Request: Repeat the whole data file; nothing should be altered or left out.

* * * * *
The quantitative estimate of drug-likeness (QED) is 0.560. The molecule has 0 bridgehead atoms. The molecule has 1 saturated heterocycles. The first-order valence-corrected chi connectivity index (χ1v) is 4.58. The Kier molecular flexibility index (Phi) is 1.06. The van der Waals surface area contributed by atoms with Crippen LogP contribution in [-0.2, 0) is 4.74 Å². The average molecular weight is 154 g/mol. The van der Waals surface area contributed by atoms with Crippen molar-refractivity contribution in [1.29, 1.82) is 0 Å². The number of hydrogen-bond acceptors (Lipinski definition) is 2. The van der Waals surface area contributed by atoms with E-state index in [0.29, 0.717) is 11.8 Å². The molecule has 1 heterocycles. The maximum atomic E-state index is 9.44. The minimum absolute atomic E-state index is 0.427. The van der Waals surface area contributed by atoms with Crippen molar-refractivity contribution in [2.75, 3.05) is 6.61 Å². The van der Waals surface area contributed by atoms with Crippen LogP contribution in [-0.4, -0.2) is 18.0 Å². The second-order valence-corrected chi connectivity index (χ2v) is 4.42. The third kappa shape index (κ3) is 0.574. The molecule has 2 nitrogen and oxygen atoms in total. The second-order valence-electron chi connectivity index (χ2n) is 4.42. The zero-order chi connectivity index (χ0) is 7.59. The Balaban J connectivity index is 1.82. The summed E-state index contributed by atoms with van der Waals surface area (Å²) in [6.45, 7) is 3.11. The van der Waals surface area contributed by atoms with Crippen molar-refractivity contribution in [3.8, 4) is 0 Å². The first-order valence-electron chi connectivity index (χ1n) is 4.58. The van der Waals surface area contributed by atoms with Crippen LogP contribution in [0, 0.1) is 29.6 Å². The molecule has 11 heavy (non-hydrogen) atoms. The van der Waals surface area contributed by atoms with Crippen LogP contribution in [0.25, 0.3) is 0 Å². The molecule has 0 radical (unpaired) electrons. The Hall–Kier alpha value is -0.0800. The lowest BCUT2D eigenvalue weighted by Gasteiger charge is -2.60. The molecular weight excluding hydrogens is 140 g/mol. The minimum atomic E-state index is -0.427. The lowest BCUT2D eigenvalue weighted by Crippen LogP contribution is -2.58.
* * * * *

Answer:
The quantitative estimate of drug-likeness (QED) is 0.560. The molecule has 0 bridgehead atoms. The molecule has 1 saturated heterocycles. The first-order valence-corrected chi connectivity index (χ1v) is 4.58. The Kier molecular flexibility index (Phi) is 1.06. The van der Waals surface area contributed by atoms with Crippen LogP contribution in [-0.2, 0) is 4.74 Å². The average molecular weight is 154 g/mol. The van der Waals surface area contributed by atoms with Crippen molar-refractivity contribution in [1.29, 1.82) is 0 Å². The number of hydrogen-bond acceptors (Lipinski definition) is 2. The van der Waals surface area contributed by atoms with E-state index in [0.29, 0.717) is 11.8 Å². The molecule has 1 heterocycles. The maximum atomic E-state index is 9.44. The minimum absolute atomic E-state index is 0.427. The van der Waals surface area contributed by atoms with Crippen molar-refractivity contribution in [2.75, 3.05) is 6.61 Å². The van der Waals surface area contributed by atoms with Crippen LogP contribution in [-0.4, -0.2) is 18.0 Å². The second-order valence-corrected chi connectivity index (χ2v) is 4.42. The third kappa shape index (κ3) is 0.574. The molecule has 2 nitrogen and oxygen atoms in total. The second-order valence-electron chi connectivity index (χ2n) is 4.42. The zero-order chi connectivity index (χ0) is 7.59. The Balaban J connectivity index is 1.82. The summed E-state index contributed by atoms with van der Waals surface area (Å²) in [6.45, 7) is 3.11. The van der Waals surface area contributed by atoms with Crippen molar-refractivity contribution in [3.8, 4) is 0 Å². The first-order valence-electron chi connectivity index (χ1n) is 4.58. The van der Waals surface area contributed by atoms with Crippen LogP contribution in [0, 0.1) is 29.6 Å². The molecule has 11 heavy (non-hydrogen) atoms. The van der Waals surface area contributed by atoms with Crippen LogP contribution in [0.25, 0.3) is 0 Å². The molecule has 0 radical (unpaired) electrons. The Hall–Kier alpha value is -0.0800. The lowest BCUT2D eigenvalue weighted by Gasteiger charge is -2.60. The molecular weight excluding hydrogens is 140 g/mol. The minimum atomic E-state index is -0.427. The lowest BCUT2D eigenvalue weighted by Crippen LogP contribution is -2.58.